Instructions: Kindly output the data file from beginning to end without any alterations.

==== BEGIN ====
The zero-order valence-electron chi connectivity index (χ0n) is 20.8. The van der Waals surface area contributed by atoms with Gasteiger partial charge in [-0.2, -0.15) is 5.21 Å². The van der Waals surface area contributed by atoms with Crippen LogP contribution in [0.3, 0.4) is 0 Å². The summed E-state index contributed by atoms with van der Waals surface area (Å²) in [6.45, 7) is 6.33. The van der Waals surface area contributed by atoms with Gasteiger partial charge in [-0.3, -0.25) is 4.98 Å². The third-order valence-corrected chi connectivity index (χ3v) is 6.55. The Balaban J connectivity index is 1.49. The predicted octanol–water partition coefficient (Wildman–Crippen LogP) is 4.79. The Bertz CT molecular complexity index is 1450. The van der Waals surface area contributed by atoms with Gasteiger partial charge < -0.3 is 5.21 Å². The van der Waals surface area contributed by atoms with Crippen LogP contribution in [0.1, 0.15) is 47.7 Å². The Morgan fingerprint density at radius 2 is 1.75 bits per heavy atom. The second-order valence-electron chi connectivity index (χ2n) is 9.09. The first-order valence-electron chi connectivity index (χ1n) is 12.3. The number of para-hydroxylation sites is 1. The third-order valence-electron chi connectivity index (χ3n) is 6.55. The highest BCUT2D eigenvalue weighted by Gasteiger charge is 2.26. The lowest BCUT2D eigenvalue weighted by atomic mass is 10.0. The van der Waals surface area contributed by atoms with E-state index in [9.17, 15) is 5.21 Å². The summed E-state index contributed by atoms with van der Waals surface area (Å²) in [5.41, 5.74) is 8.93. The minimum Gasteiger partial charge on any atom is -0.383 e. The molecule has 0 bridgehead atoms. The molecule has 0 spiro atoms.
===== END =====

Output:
The zero-order valence-electron chi connectivity index (χ0n) is 20.8. The van der Waals surface area contributed by atoms with Gasteiger partial charge in [-0.2, -0.15) is 5.21 Å². The van der Waals surface area contributed by atoms with Crippen LogP contribution in [0.3, 0.4) is 0 Å². The summed E-state index contributed by atoms with van der Waals surface area (Å²) in [6.45, 7) is 6.33. The van der Waals surface area contributed by atoms with Gasteiger partial charge in [-0.3, -0.25) is 4.98 Å². The third-order valence-corrected chi connectivity index (χ3v) is 6.55. The Balaban J connectivity index is 1.49. The predicted octanol–water partition coefficient (Wildman–Crippen LogP) is 4.79. The Bertz CT molecular complexity index is 1450. The van der Waals surface area contributed by atoms with Gasteiger partial charge < -0.3 is 5.21 Å². The van der Waals surface area contributed by atoms with Crippen LogP contribution in [0.1, 0.15) is 47.7 Å². The Morgan fingerprint density at radius 2 is 1.75 bits per heavy atom. The second-order valence-electron chi connectivity index (χ2n) is 9.09. The first-order valence-electron chi connectivity index (χ1n) is 12.3. The number of para-hydroxylation sites is 1. The third-order valence-electron chi connectivity index (χ3n) is 6.55. The highest BCUT2D eigenvalue weighted by Gasteiger charge is 2.26. The lowest BCUT2D eigenvalue weighted by atomic mass is 10.0. The van der Waals surface area contributed by atoms with E-state index in [9.17, 15) is 5.21 Å². The summed E-state index contributed by atoms with van der Waals surface area (Å²) in [5.41, 5.74) is 8.93. The minimum Gasteiger partial charge on any atom is -0.383 e. The molecule has 0 bridgehead atoms. The molecule has 0 spiro atoms.